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Article
April 1949

CATARACT IN DYSTROPHIA MYOTONICA

Author Affiliations

READING, PA.

Arch Ophthalmol. 1949;41(4):450-459. doi:10.1001/archopht.1949.00900040460007
Abstract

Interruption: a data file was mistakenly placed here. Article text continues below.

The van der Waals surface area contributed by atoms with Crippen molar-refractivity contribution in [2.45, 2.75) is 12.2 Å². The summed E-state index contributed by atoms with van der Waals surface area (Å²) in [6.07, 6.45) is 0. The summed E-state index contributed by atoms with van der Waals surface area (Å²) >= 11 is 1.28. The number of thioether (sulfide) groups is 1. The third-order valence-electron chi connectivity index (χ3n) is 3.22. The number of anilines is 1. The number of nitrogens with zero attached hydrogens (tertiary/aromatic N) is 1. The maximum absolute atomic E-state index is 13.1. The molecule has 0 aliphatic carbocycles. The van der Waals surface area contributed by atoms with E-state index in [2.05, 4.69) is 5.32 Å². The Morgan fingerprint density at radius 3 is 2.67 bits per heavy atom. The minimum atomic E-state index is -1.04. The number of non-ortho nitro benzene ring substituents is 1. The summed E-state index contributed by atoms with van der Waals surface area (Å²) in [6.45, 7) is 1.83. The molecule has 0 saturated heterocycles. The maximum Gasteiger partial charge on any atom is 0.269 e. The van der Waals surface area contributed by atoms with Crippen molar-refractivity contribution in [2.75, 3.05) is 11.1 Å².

DYSTROPHIA myotonica was first described as a clinical entity in 1909 by Batten and Gibb1 and by Steinert.2 They reported cases in which the myotonia of Thomsen's disease (myotonia congenita) was combined with a rather characteristic atrophy of certain muscle groups, notably the facial muscles. Greenfield,3 in 1911, presented cases of presenile cataract in certain members of a large family, some of whom had dystrophia myotonica. In 1912 Curschmann4 described several extramuscular signs, such as cataract, testicular atrophy, baldness and loss of weight, occurring in the syndrome of dystrophia myotonica. He expressed the belief that these signs were as important as the myotonia and the atrophy. Fleischer,4a in 1918, demonstrated that dystrophia myotonica is a heredofamilial disease, and he asserted that the disease is always found to be familial if the investigation is thorough enough. Since the publications of these investigators, many cases of dystrophia

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